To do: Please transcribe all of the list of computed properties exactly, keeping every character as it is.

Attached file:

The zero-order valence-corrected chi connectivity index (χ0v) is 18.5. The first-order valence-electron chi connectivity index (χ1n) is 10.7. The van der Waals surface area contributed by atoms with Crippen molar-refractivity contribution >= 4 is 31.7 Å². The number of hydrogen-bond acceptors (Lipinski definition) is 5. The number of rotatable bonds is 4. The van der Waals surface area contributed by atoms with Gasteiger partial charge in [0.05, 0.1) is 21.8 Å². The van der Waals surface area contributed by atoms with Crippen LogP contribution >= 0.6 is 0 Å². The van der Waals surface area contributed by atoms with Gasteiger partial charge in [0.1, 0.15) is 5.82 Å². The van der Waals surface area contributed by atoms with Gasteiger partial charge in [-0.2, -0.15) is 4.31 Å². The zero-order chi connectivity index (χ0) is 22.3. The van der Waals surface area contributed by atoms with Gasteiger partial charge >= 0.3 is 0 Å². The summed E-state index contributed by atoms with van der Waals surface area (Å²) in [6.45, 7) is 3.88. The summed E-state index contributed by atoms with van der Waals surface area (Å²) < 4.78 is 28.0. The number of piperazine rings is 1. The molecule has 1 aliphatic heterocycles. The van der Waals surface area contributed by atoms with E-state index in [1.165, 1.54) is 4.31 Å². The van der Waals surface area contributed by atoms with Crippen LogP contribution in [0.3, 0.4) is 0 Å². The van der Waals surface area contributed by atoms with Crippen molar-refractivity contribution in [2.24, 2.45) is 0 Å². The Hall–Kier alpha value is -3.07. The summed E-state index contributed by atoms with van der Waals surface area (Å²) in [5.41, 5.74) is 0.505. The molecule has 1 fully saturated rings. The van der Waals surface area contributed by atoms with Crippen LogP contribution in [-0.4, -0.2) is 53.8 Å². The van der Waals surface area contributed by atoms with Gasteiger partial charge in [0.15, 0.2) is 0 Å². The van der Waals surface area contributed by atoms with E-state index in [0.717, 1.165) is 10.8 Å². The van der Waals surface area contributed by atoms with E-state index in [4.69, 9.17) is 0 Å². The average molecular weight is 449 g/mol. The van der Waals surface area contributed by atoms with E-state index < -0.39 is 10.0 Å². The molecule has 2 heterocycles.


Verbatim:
The zero-order valence-corrected chi connectivity index (χ0v) is 18.5. The first-order valence-electron chi connectivity index (χ1n) is 10.7. The van der Waals surface area contributed by atoms with Crippen molar-refractivity contribution >= 4 is 31.7 Å². The number of hydrogen-bond acceptors (Lipinski definition) is 5. The number of rotatable bonds is 4. The van der Waals surface area contributed by atoms with Gasteiger partial charge in [0.05, 0.1) is 21.8 Å². The van der Waals surface area contributed by atoms with Crippen LogP contribution >= 0.6 is 0 Å². The van der Waals surface area contributed by atoms with Gasteiger partial charge in [0.1, 0.15) is 5.82 Å². The van der Waals surface area contributed by atoms with Gasteiger partial charge in [-0.2, -0.15) is 4.31 Å². The zero-order chi connectivity index (χ0) is 22.3. The van der Waals surface area contributed by atoms with Gasteiger partial charge >= 0.3 is 0 Å². The summed E-state index contributed by atoms with van der Waals surface area (Å²) in [6.45, 7) is 3.88. The summed E-state index contributed by atoms with van der Waals surface area (Å²) < 4.78 is 28.0. The number of piperazine rings is 1. The molecule has 1 aliphatic heterocycles. The van der Waals surface area contributed by atoms with E-state index in [1.165, 1.54) is 4.31 Å². The van der Waals surface area contributed by atoms with Crippen LogP contribution in [0.3, 0.4) is 0 Å². The van der Waals surface area contributed by atoms with Crippen molar-refractivity contribution in [2.24, 2.45) is 0 Å². The Hall–Kier alpha value is -3.07. The summed E-state index contributed by atoms with van der Waals surface area (Å²) in [5.41, 5.74) is 0.505. The molecule has 1 fully saturated rings. The van der Waals surface area contributed by atoms with Crippen LogP contribution in [-0.4, -0.2) is 53.8 Å². The van der Waals surface area contributed by atoms with Gasteiger partial charge in [0.15, 0.2) is 0 Å². The van der Waals surface area contributed by atoms with E-state index in [0.717, 1.165) is 10.8 Å². The van der Waals surface area contributed by atoms with E-state index in [4.69, 9.17) is 0 Å². The average molecular weight is 449 g/mol. The van der Waals surface area contributed by atoms with E-state index < -0.39 is 10.0 Å². The molecule has 2 heterocycles.